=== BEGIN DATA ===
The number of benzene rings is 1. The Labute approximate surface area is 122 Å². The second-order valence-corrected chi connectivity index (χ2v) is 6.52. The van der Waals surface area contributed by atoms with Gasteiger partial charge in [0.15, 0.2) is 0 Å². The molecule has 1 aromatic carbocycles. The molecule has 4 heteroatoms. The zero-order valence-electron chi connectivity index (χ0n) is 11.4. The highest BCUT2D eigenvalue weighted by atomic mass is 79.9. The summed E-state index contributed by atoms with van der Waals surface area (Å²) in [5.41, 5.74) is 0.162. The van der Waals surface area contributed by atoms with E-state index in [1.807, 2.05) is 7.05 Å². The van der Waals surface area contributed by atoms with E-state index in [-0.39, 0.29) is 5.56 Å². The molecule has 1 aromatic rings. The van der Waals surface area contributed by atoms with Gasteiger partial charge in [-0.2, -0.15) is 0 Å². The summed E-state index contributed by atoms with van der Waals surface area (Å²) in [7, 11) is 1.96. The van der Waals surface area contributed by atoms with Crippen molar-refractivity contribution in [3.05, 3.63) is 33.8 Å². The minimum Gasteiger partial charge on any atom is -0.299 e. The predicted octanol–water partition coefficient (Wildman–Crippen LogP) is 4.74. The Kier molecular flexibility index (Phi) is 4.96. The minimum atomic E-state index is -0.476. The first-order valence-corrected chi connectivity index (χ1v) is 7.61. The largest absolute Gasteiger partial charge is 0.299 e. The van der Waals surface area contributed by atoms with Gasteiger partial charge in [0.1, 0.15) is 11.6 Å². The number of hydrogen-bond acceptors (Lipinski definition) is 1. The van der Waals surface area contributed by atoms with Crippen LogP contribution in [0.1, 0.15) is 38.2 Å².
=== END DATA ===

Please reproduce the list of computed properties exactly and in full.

The number of benzene rings is 1. The Labute approximate surface area is 122 Å². The second-order valence-corrected chi connectivity index (χ2v) is 6.52. The van der Waals surface area contributed by atoms with Gasteiger partial charge in [0.15, 0.2) is 0 Å². The molecule has 1 aromatic carbocycles. The molecule has 4 heteroatoms. The zero-order valence-electron chi connectivity index (χ0n) is 11.4. The highest BCUT2D eigenvalue weighted by atomic mass is 79.9. The summed E-state index contributed by atoms with van der Waals surface area (Å²) in [5.41, 5.74) is 0.162. The van der Waals surface area contributed by atoms with E-state index in [1.807, 2.05) is 7.05 Å². The van der Waals surface area contributed by atoms with E-state index in [-0.39, 0.29) is 5.56 Å². The molecule has 1 aromatic rings. The van der Waals surface area contributed by atoms with Gasteiger partial charge in [-0.2, -0.15) is 0 Å². The summed E-state index contributed by atoms with van der Waals surface area (Å²) in [7, 11) is 1.96. The van der Waals surface area contributed by atoms with Crippen molar-refractivity contribution in [3.05, 3.63) is 33.8 Å². The minimum Gasteiger partial charge on any atom is -0.299 e. The predicted octanol–water partition coefficient (Wildman–Crippen LogP) is 4.74. The Kier molecular flexibility index (Phi) is 4.96. The minimum atomic E-state index is -0.476. The first-order valence-corrected chi connectivity index (χ1v) is 7.61. The largest absolute Gasteiger partial charge is 0.299 e. The van der Waals surface area contributed by atoms with Gasteiger partial charge in [0.1, 0.15) is 11.6 Å². The number of hydrogen-bond acceptors (Lipinski definition) is 1. The van der Waals surface area contributed by atoms with Crippen LogP contribution in [0.1, 0.15) is 38.2 Å².